#metoo and the local church

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#metoo has stirred a variety of reactions. Annoyance, eye roll, compassion, questions, anger. In the most common responses, disbelief was rarely among them. That in itself speaks volumes. What became eye opening was the sheer number of people in my newsfeed, in the public eye, and across the world, that broke the silence, some for the first time, about sexual and relational abuse happening in their lives. What should have been shocking, however, was how few of these people in my life had revealed to me what happened, until I asked.

What’s more is how many women, and people in general, feel unsafe to share their experience. This truth has been highlighted with the recent senate hearing and the new hashtag #WhyIDidntReport. Many stories included sharing their story and not being believed or told not to tell anyone.

Society has an unspoken rule, leave the past in the past. Save that for your counselor’s office. We can connect, as long as it’s over smiles and with laughs. The lack of conversation happening around the hardness of life leaves people feeling alone, unsafe, and judged. It creates a cage giving simultaneous safety and death. Safety from judgments, from not being believed, from being silenced. Death because locking these things inside of us, not bringing them to the light, is like a poison. It will slowly bring death relationally, spiritually, and physically.

So what’s our part? As the church, what can we do? How are we to respond to something so offensive yet so common that the body created its own hashtag, #churchtoo, to point to the sexual, relational and spiritual abuse that happens within our walls?

First, own it. Look around, take a step back, invite others in to take an objective look at your church, your ministry, your realm of influence. A mentor of mine suggests we ask the question, “What is it like to be on the receiving end of me/my ministry?” Give yourself, and the people around you, the gift of honesty. Honest evaluation, and honest ownership.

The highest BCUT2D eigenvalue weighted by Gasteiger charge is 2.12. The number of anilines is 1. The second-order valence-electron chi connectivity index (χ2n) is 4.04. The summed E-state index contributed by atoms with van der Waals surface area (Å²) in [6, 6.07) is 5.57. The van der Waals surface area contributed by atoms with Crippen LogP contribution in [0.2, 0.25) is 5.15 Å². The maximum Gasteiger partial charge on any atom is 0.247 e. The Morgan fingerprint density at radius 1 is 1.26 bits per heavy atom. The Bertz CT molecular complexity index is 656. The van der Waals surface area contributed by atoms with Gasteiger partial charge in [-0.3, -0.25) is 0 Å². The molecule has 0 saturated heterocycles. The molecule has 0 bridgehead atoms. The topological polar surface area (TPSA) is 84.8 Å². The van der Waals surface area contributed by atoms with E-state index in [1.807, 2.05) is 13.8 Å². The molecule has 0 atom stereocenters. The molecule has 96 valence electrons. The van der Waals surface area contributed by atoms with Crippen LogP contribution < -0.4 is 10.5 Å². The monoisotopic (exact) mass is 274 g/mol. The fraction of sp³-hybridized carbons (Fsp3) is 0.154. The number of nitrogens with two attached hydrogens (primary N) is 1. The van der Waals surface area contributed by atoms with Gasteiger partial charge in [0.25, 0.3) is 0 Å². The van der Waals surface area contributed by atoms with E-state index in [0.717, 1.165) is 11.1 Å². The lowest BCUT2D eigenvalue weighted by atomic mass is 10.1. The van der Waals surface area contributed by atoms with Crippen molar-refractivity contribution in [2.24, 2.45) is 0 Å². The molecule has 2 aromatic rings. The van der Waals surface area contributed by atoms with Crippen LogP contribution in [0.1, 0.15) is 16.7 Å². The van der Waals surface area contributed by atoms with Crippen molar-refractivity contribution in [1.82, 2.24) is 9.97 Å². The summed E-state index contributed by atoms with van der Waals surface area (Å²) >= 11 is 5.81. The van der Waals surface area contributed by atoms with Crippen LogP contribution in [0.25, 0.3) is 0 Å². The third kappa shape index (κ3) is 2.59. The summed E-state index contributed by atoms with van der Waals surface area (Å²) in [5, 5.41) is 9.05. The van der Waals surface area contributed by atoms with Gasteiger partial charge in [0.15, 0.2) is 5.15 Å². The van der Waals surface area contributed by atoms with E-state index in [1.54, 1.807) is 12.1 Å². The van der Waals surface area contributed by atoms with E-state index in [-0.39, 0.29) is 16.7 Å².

Maybe you didn’t know, maybe it wasn’t intentional, and that is exactly part of the problem. What would it look like for you to bring intentionality around the felt-safety of those around you? What tangible changes could be made that the people around you would feel seen, and feel safe enough to speak? What would it look like if the people around you felt heard?

It will look differently for every person, every ministry, every church, but it will feel the same. It will feel like love. Costly, messy, scary love. Just the way Jesus does it.

Some practical questions to ask moving forward:

  •          How present are women in your church? Are there women on stage, giving announcements, leading worship, at the welcome table?

  •          How present are men in your church? Are they serving in childcare, youth group or other traditionally female-driven ministries?

  •          How many different kinds of voices do you have helping direct your ministry? If you are surrounded by white males, you have a problem, or at the very least a blind spot. There is, generally speaking, only one kind of voice represented, one kind of life experience.

  •          How fear driven is your decision making? Are you scared of ruffling feathers, of people leaving, or people no longer donating? Ask yourself what would stop you from making changes to your ministry, and compare your answer to the way Jesus led his ministry. Remember, God did not give us a spirit of fear, but of power and love and self-control. Is the way you lead your ministry in line with this? If not, what is God calling you to? At the very least, some serious self-evaluation. Maybe some radical, uncomfortable changes.

This is not a one size fits all problem, and there is no one size fits all solution. There is a one size fits all God who speaks through the Bible, and those around you. He is speaking to you about this. Will you join him?


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Melissa is a women’s ministry leader in and outside of the church. She is currently employed by the Institute for Christian Psychology. She lives in Louisville with her husband and four children.